Ice skating is a popular winter sport in the Netherlands. When the weather is cold enough, competitors race across frozen lakes and canals on sakes featuring a composite shoe. (Picture © Eric Gevaert. Used under license from Shutterstock.com.)
Ice skating is a popular winter sport in the Netherlands. When the weather is cold enough, competitors race across frozen lakes and canals on sakes featuring a composite shoe. (Picture © Eric Gevaert. Used under license from Shutterstock.com.)
An old Viking skate design, featuring a leather shoe.
An old Viking skate design, featuring a leather shoe.
The composite show of a modern Viking skate.
The composite show of a modern Viking skate.
Viking's Gerber cutting machine.
Viking's Gerber cutting machine.
Cut prepreg pieces ready for forming into the shell of the skate shoe.
Cut prepreg pieces ready for forming into the shell of the skate shoe.
The prepreg layers are positioned on the mould.
The prepreg layers are positioned on the mould.
Finished skates with the Viking mark of quality.
Finished skates with the Viking mark of quality.
TU Delft's Faculty of Aerospace Engineering is one of the largest in Europe. It even has its own aircraft display.
TU Delft's Faculty of Aerospace Engineering is one of the largest in Europe. It even has its own aircraft display.
TU Delft's composites cutting room.
TU Delft's composites cutting room.
Rotec focuses on the manufacture of composite flanges and fittings for pipes and other industrial equipment.
Rotec focuses on the manufacture of composite flanges and fittings for pipes and other industrial equipment.

Long track ice speed skating is a popular sport in the Netherlands, Norway, Canada, the USA and a number of other countries. In this niche sport, Dutch skate manufacturer Viking Schaatsenfabriek BV is well known, with many top competition skaters choosing Viking skates. The company was established over 50 years ago and today produces over 20 ice skate models, ranging from custom-made designs for competitive athletes, to standard products for recreational skaters, as well as a range of inline roller skates.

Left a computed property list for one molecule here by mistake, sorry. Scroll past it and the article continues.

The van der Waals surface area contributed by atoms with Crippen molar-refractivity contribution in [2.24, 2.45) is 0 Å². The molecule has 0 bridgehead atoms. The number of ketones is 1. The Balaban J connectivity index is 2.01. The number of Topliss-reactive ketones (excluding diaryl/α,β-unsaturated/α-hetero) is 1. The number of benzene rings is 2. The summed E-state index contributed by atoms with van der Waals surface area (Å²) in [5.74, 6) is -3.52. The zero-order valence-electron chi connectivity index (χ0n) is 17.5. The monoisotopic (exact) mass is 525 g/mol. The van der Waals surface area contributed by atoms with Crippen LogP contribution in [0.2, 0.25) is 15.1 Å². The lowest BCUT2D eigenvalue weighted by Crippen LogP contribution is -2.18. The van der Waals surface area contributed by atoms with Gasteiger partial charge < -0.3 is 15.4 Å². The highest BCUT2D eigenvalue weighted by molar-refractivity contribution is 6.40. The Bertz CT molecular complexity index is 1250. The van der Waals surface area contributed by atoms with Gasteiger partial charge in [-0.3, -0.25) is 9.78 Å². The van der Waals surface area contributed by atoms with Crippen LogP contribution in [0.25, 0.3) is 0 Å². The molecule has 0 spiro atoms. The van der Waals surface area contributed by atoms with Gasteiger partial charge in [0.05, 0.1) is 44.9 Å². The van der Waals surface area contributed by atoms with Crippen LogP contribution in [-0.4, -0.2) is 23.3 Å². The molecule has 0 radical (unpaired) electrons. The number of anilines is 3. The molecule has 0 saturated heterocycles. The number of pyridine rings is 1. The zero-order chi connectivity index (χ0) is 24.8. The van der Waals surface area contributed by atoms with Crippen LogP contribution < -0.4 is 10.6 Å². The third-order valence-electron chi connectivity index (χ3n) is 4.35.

In Viking’s Almere facility there is a display of skates and skating memorabilia illustrating the company’s long involvement with the sport. In the past, the boots for the skates were made from leather; now, the leather covers a lightweight, strong composite shell (counter and arch). A combination of hand-made quality, a specialised manufacturing process and the latest composite materials has enabled Viking to maintain a leading position in the market in the face of competition from countries with lower labour costs.

Fit for purpose

The fit of the skating shoe is extremely important to ensure the skater’s best performance and reduce the risk of injuries. The shoe must fit the foot closely and it must be stiff and strong to support the foot and ensure stability on the ice. It should also be lightweight and flexible to allow normal movement of the foot.

Viking’s skates are hand-made from start to finish. The company uses lasts (the metal form on which a shoe is fashioned or repaired) especially designed for skating. For custom-made skates polyurethane moulds are first taken of the skater’s feet. These are used to make plaster models which are converted into an aluminium casting which forms the last for the shoe.

Composite prepreg materials are used to form the shell of the shoe. The prepreg is cut on a Gerber DCS 2500 automated cutting machine, with associated software, which Viking bought around six years ago. The DCS 2500 is a single-ply, static table, cutting system that can cut fibreglass, prepreg, carbon fibre and other materials at speeds of up to 1.1 m/s. A vacuum system holds the material in place during cutting. Viking used to cut the materials by hand from patterns. The cutting machine enables quicker and more precise cutting of the prepreg. The patterns for each skate design are stored in the computer and can be quickly modified if required. Nesting software arranges the required number of individual parts to be cut on the material in the most efficient way, optimising the use of the material and cutting paths, and ensures minimal waste of the expensive prepreg.

In the next stage of production, the mould (last) for the shoe is covered with release film and over this the required layers of pre-cut prepreg are placed and pressed into position by hand (and hammer!) by skilled technicians, ensuring that air is removed from the composite material. The materials used (glass, carbon, aramid, thermoplastic etc), the number of layers, and their position in the shell will depend on the skate model being produced. Viking uses prepreg from Hexcel. In general, carbon fibre prepreg is used in the sole, but aramid fibre (Kevlar) can be employed on the outside of the shell to improve stability and impact strength. In some models, thermoplastic prepreg is used in places; when heated this can be moulded to the skater’s foot to give a better fit.